Associations of proinflammatory cytokines with the risk of recurrent stroke

Paul Welsh, Gordon D.O. Lowe, John Chalmers, Duncan J. Campbell, Ann Rumley, Bruce C. Neal, Stephen W. MacMahon, Mark Woodward

Research output: Contribution to journalArticlepeer-review

Abstract

BACKGROUND AND PURPOSE: There are few reports on proinflammatory cytokines and risk of primary or recurrent stroke. We studied the association of interleukin (IL)-6, IL-18, and tumor necrosis factor-α(TNF-α) with recurrent stroke in a nested case-control study derived from the Perindopril Protection Against Recurrent Stroke Study (PROGRESS). METHODS: We performed a nested case-control study of 591 strokes (472 ischemic, 83 hemorrhagic, 36 unknown subtype) occurring during a randomized, placebo-controlled multicenter trial of perindopril-based therapy in 6105 patients with a history of stroke or transient ischemic attack. Controls were matched for age, treatment group, sex, region, and most recent qualifying event at entry to the parent trial. RESULTS: IL-6 and TNF-α, but not IL-18, were associated with risk of recurrent ischemic stroke independently of conventional risk markers. Adjusted odds ratios comparing the highest to lowest third of their distributions were 1.33 (95% CI, 1.00 to 1.78) for IL-6 and 1.46 (1.02 to 2.10) for TNF-α. No inflammatory marker was associated with hemorrhagic stroke risk. In multivariable models, IL-6 and TNF-α fully explained observed associations of C-reactive protein and fibrinogen with risk of ischemic stroke, but TNF-α retained borderline significance after full adjustment. CONCLUSIONS: Inflammatory markers associated with the acute-phase response (IL-6, TNF-α, C-reactive protein, and fibrinogen, but not IL-18) are associated with risk of recurrent stroke. These markers are dependent on each other in multivariable models, and once all were included, only TNF-α retained a borderline association. Markers of generalized inflammation of the acute-phase response are associated with recurrent stroke, rather than IL-6, C-reactive protein, or fibrinogen in particular.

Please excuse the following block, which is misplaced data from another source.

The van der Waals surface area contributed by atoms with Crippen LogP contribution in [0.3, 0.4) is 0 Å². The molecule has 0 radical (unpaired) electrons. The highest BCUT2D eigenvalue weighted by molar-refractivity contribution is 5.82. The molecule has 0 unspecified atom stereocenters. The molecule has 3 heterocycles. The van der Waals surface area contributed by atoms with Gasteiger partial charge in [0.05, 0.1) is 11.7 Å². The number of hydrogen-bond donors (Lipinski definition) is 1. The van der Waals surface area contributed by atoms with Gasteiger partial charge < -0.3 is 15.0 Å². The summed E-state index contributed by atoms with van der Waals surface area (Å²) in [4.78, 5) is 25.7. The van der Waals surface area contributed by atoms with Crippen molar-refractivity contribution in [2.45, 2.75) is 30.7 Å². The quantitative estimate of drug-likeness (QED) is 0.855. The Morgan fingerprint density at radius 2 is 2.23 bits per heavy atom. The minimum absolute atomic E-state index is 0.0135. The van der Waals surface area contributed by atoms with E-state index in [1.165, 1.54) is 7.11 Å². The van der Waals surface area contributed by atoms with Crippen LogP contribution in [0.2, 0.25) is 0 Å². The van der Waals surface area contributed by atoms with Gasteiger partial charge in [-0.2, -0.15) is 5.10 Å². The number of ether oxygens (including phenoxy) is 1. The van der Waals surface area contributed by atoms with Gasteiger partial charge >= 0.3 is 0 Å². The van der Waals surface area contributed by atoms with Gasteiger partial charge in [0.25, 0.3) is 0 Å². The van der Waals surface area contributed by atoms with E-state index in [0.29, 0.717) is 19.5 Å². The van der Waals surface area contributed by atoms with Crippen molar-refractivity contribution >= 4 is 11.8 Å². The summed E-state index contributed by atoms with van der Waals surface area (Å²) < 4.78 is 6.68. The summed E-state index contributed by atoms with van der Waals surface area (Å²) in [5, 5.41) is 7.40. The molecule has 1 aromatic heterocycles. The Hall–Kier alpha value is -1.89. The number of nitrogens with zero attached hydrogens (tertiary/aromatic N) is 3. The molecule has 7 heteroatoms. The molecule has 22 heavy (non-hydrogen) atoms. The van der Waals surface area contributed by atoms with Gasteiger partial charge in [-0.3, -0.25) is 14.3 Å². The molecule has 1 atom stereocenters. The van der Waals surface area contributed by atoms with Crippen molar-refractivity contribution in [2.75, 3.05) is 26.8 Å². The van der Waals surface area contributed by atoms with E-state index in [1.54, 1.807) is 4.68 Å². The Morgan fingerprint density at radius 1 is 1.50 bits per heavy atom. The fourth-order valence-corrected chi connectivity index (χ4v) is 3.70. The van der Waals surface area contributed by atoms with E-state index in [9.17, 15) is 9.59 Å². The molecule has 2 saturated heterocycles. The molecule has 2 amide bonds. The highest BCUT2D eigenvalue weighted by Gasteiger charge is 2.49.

Original languageEnglish (US)
Pages (from-to)2226-2230
Number of pages5
JournalStroke
Volume39
Issue number8
DOIs
StatePublished - Aug 1 2008

Keywords

  • Acute-phase response
  • Epidemiology
  • Inflammation
  • Stroke

ASJC Scopus subject areas

  • Clinical Neurology
  • Cardiology and Cardiovascular Medicine
  • Advanced and Specialized Nursing

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